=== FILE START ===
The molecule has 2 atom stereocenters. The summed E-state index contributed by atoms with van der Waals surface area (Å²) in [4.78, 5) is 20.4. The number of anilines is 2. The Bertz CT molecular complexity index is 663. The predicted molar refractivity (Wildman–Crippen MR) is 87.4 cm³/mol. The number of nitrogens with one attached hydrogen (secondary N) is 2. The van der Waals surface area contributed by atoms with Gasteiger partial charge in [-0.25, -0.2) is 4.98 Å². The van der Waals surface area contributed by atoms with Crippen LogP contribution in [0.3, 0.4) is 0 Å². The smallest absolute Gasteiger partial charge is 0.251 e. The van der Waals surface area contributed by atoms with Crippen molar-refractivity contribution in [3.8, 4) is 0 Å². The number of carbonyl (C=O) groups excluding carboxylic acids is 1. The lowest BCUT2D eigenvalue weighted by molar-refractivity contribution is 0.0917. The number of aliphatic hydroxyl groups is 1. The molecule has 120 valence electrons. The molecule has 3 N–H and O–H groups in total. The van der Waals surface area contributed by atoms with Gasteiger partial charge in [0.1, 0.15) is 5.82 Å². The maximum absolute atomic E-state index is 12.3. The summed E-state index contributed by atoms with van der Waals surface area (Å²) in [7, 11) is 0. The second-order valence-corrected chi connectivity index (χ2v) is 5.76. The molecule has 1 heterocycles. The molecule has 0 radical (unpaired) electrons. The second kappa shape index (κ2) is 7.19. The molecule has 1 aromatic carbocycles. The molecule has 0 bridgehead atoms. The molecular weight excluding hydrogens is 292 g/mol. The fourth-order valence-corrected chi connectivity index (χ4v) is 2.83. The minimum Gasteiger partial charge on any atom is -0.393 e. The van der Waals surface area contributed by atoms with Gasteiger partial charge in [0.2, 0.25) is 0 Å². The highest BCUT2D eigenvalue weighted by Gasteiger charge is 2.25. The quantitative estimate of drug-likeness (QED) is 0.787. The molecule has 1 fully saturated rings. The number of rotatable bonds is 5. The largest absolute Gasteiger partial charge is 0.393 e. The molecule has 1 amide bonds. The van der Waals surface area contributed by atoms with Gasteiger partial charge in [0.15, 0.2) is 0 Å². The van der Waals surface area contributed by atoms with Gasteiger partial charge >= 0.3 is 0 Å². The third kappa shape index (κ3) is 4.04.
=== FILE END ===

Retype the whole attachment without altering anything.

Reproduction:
The molecule has 2 atom stereocenters. The summed E-state index contributed by atoms with van der Waals surface area (Å²) in [4.78, 5) is 20.4. The number of anilines is 2. The Bertz CT molecular complexity index is 663. The predicted molar refractivity (Wildman–Crippen MR) is 87.4 cm³/mol. The number of nitrogens with one attached hydrogen (secondary N) is 2. The van der Waals surface area contributed by atoms with Gasteiger partial charge in [-0.25, -0.2) is 4.98 Å². The van der Waals surface area contributed by atoms with Crippen LogP contribution in [0.3, 0.4) is 0 Å². The smallest absolute Gasteiger partial charge is 0.251 e. The van der Waals surface area contributed by atoms with Crippen molar-refractivity contribution in [3.8, 4) is 0 Å². The number of carbonyl (C=O) groups excluding carboxylic acids is 1. The lowest BCUT2D eigenvalue weighted by molar-refractivity contribution is 0.0917. The number of aliphatic hydroxyl groups is 1. The molecule has 120 valence electrons. The molecule has 3 N–H and O–H groups in total. The van der Waals surface area contributed by atoms with Gasteiger partial charge in [0.1, 0.15) is 5.82 Å². The maximum absolute atomic E-state index is 12.3. The summed E-state index contributed by atoms with van der Waals surface area (Å²) in [7, 11) is 0. The second-order valence-corrected chi connectivity index (χ2v) is 5.76. The molecule has 1 heterocycles. The molecule has 0 radical (unpaired) electrons. The second kappa shape index (κ2) is 7.19. The molecule has 1 aromatic carbocycles. The molecule has 0 bridgehead atoms. The molecular weight excluding hydrogens is 292 g/mol. The fourth-order valence-corrected chi connectivity index (χ4v) is 2.83. The minimum Gasteiger partial charge on any atom is -0.393 e. The van der Waals surface area contributed by atoms with Gasteiger partial charge in [0.2, 0.25) is 0 Å². The highest BCUT2D eigenvalue weighted by Gasteiger charge is 2.25. The quantitative estimate of drug-likeness (QED) is 0.787. The molecule has 1 fully saturated rings. The number of rotatable bonds is 5. The largest absolute Gasteiger partial charge is 0.393 e. The molecule has 1 amide bonds. The van der Waals surface area contributed by atoms with Gasteiger partial charge in [0.15, 0.2) is 0 Å². The van der Waals surface area contributed by atoms with Gasteiger partial charge >= 0.3 is 0 Å². The third kappa shape index (κ3) is 4.04.